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9/6/08 - Mt. Holly, VT - This was a pleasant and somewhat different day. The morning started with my host Tim preparing us a fantastic breakfast of cranberry pancakes and sausage.

During breakfast, Mary McCallum, a writer for the Rutland newspaper showed up at the inn to interview me for a feature article for the paper.  Mary seemed very interested in wagon life, so I invited her along for morning to ride to Ludlow, VT. Mary got to experience first hand how it was to step back to time 100 years ago when people would drive down the road and stop to chat with others along the way.

During the interview over breakfast, I mentioned how apparent problems with wagon travel seem to solve themselves.  ďFor instanceĒ, I said, ďright now, Iím down to about a day and a half supply of oats. I donít worry about it because it will solve itselfĒ. Two miles down the road, a very nice couple I met the night before, drove by the wagon and said they would like to give me a gift of some grain (they didnít know I needed grain). They went to the feed store in a nearby town and bought me a couple bags of oats.

Mary rode with me to a supermarket parking lot in Ludlow, where we stopped for lunch. Like all wagon passengers, she enjoyed holding Clementine on her lap.

Lunch in the parking lot was full of people asking questions and petting the horses.  While I was there it started to rain. This actually is a good thing when traveling by wagon in the summertime. The rain cools the air and the horses.  With the cooler temperatures, we were able to climb some pretty good sized hills coming out of Ludlow, with considerably less fatigue to the horses.

Right now Iím camped with a nice family in Mt. Holly, VT.  The horses have good graze and seem to be enjoying a rainy, bug-free night.

Returning from a shopping trip to Rutland, Mary spotted me from the highway and was kind enough to join me for supper at a nice restaurant, about a 1/2 mile down the road - this was the first time I have eaten in a restaurant this trip.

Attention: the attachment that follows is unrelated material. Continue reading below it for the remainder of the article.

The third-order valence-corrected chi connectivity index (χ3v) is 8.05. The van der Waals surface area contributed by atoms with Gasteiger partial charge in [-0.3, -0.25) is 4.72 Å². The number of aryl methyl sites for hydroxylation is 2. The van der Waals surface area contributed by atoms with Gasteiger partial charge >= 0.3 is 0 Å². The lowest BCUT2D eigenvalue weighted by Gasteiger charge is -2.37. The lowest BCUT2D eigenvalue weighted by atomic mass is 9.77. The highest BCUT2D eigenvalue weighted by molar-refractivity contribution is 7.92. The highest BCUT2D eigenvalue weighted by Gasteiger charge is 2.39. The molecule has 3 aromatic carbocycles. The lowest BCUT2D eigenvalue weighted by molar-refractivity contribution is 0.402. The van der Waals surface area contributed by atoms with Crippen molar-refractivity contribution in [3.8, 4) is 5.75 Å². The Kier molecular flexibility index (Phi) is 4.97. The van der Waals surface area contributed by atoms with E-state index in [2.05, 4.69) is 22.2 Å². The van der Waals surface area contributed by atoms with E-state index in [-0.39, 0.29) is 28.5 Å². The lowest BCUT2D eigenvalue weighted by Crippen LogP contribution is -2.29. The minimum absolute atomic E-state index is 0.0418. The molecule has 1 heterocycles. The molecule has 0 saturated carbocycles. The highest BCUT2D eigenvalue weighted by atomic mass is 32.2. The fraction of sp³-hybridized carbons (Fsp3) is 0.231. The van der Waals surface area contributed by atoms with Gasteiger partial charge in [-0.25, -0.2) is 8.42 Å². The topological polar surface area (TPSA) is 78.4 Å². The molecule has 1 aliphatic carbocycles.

Clementine and I are now tucked in the wagon, listening to the rain fall outside. The horses are happy with the cooler temperature and no bugs.  I would call this a really good day.

Hereís some things that have come as a surprise to me since I have started this trip:

1. Almost without exception, everyone I meet is very friendly and kind.

2. I havenít been flipped off by anyone that was upset at being delayed in traffic because of the horses.

3. A cell phone glued to someoneís ear can cause them to completely miss the sight and sound of 4 horses pulling a wagon ten feet away.

4. Everything I built into the wagon works exactly like I wanted it to.

5. It helps to be prepared, but if Iím not, thereís no sense in worrying, problems have a way of solving themselves.

6. The horses continue to improve - theyíre all actually pulling together most of the time (with a little encouragement from their coach.)

7. Media exposure really helps.  When Iím looking for a place to stay at the end of the day, people already know of me and are happy to help.

8. Before I started this trip, I thought it was going to be a really cool thing to do. I was wrong; itís actually a lot cooler than I imagined it was going to be.

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